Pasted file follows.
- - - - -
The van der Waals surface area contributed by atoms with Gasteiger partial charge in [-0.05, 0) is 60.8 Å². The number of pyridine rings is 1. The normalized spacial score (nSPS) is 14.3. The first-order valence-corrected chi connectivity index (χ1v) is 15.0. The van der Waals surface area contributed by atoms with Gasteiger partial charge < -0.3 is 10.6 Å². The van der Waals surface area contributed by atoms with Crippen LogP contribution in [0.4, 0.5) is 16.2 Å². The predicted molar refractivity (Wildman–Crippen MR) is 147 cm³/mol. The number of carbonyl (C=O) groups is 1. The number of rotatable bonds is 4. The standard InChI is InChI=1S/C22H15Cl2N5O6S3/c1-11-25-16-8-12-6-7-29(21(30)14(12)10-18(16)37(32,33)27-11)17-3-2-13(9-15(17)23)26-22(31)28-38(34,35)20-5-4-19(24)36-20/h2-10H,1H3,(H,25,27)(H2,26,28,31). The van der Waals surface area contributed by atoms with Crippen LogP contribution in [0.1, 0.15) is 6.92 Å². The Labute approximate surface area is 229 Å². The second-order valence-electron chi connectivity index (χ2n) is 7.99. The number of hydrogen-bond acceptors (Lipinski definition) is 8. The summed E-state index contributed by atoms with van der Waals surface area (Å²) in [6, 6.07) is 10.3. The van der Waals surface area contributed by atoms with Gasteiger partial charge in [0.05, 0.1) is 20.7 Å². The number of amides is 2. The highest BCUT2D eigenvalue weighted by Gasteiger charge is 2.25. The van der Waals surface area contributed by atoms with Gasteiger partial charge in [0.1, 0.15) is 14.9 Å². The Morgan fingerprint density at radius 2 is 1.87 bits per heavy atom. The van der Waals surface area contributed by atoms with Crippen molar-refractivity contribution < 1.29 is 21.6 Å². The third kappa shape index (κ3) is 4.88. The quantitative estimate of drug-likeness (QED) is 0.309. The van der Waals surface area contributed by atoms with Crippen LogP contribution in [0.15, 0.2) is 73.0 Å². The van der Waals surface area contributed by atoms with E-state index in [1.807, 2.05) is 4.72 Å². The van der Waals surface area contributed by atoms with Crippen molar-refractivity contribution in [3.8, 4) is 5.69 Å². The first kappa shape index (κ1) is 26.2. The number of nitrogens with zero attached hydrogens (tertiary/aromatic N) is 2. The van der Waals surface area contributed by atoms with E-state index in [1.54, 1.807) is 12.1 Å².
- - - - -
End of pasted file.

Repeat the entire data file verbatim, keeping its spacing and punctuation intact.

The van der Waals surface area contributed by atoms with Gasteiger partial charge in [-0.05, 0) is 60.8 Å². The number of pyridine rings is 1. The normalized spacial score (nSPS) is 14.3. The first-order valence-corrected chi connectivity index (χ1v) is 15.0. The van der Waals surface area contributed by atoms with Gasteiger partial charge < -0.3 is 10.6 Å². The van der Waals surface area contributed by atoms with Crippen LogP contribution in [0.4, 0.5) is 16.2 Å². The predicted molar refractivity (Wildman–Crippen MR) is 147 cm³/mol. The number of carbonyl (C=O) groups is 1. The number of rotatable bonds is 4. The standard InChI is InChI=1S/C22H15Cl2N5O6S3/c1-11-25-16-8-12-6-7-29(21(30)14(12)10-18(16)37(32,33)27-11)17-3-2-13(9-15(17)23)26-22(31)28-38(34,35)20-5-4-19(24)36-20/h2-10H,1H3,(H,25,27)(H2,26,28,31). The van der Waals surface area contributed by atoms with Crippen LogP contribution in [0.1, 0.15) is 6.92 Å². The Labute approximate surface area is 229 Å². The second-order valence-electron chi connectivity index (χ2n) is 7.99. The number of hydrogen-bond acceptors (Lipinski definition) is 8. The summed E-state index contributed by atoms with van der Waals surface area (Å²) in [6, 6.07) is 10.3. The van der Waals surface area contributed by atoms with Gasteiger partial charge in [0.05, 0.1) is 20.7 Å². The number of amides is 2. The highest BCUT2D eigenvalue weighted by Gasteiger charge is 2.25. The van der Waals surface area contributed by atoms with Gasteiger partial charge in [0.1, 0.15) is 14.9 Å². The Morgan fingerprint density at radius 2 is 1.87 bits per heavy atom. The van der Waals surface area contributed by atoms with Crippen molar-refractivity contribution < 1.29 is 21.6 Å². The third kappa shape index (κ3) is 4.88. The quantitative estimate of drug-likeness (QED) is 0.309. The van der Waals surface area contributed by atoms with Crippen LogP contribution in [0.15, 0.2) is 73.0 Å². The van der Waals surface area contributed by atoms with E-state index in [1.807, 2.05) is 4.72 Å². The van der Waals surface area contributed by atoms with Crippen molar-refractivity contribution in [3.8, 4) is 5.69 Å². The first kappa shape index (κ1) is 26.2. The number of nitrogens with zero attached hydrogens (tertiary/aromatic N) is 2. The van der Waals surface area contributed by atoms with E-state index in [1.54, 1.807) is 12.1 Å².